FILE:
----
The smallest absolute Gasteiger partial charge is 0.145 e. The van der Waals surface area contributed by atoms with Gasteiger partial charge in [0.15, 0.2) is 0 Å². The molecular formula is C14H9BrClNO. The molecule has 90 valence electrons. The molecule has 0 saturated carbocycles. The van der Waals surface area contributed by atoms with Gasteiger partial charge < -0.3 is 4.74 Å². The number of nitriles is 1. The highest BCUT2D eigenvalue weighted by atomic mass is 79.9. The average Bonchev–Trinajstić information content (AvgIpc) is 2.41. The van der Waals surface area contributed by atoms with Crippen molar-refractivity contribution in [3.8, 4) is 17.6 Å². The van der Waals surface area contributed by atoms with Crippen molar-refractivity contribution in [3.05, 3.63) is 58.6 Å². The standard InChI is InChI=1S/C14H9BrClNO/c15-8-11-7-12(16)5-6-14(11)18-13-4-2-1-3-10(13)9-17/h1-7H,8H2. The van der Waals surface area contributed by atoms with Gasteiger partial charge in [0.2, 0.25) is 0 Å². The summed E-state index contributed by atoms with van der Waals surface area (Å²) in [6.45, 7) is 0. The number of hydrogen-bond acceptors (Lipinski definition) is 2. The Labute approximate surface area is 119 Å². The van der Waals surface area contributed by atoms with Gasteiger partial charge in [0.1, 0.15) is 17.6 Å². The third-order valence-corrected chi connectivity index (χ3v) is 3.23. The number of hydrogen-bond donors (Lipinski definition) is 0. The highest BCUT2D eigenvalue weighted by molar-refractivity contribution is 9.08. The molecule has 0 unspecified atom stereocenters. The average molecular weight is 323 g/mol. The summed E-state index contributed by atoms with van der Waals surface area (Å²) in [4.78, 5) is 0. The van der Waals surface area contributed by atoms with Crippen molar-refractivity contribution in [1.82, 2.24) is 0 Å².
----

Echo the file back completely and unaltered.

The smallest absolute Gasteiger partial charge is 0.145 e. The van der Waals surface area contributed by atoms with Gasteiger partial charge in [0.15, 0.2) is 0 Å². The molecular formula is C14H9BrClNO. The molecule has 90 valence electrons. The molecule has 0 saturated carbocycles. The van der Waals surface area contributed by atoms with Gasteiger partial charge < -0.3 is 4.74 Å². The number of nitriles is 1. The highest BCUT2D eigenvalue weighted by atomic mass is 79.9. The average Bonchev–Trinajstić information content (AvgIpc) is 2.41. The van der Waals surface area contributed by atoms with Crippen molar-refractivity contribution in [3.8, 4) is 17.6 Å². The van der Waals surface area contributed by atoms with Crippen molar-refractivity contribution in [3.05, 3.63) is 58.6 Å². The standard InChI is InChI=1S/C14H9BrClNO/c15-8-11-7-12(16)5-6-14(11)18-13-4-2-1-3-10(13)9-17/h1-7H,8H2. The van der Waals surface area contributed by atoms with Gasteiger partial charge in [0.2, 0.25) is 0 Å². The summed E-state index contributed by atoms with van der Waals surface area (Å²) in [6.45, 7) is 0. The number of hydrogen-bond acceptors (Lipinski definition) is 2. The Labute approximate surface area is 119 Å². The van der Waals surface area contributed by atoms with Gasteiger partial charge in [0.1, 0.15) is 17.6 Å². The third-order valence-corrected chi connectivity index (χ3v) is 3.23. The number of hydrogen-bond donors (Lipinski definition) is 0. The highest BCUT2D eigenvalue weighted by molar-refractivity contribution is 9.08. The molecule has 0 unspecified atom stereocenters. The average molecular weight is 323 g/mol. The summed E-state index contributed by atoms with van der Waals surface area (Å²) in [4.78, 5) is 0. The van der Waals surface area contributed by atoms with Crippen molar-refractivity contribution in [1.82, 2.24) is 0 Å².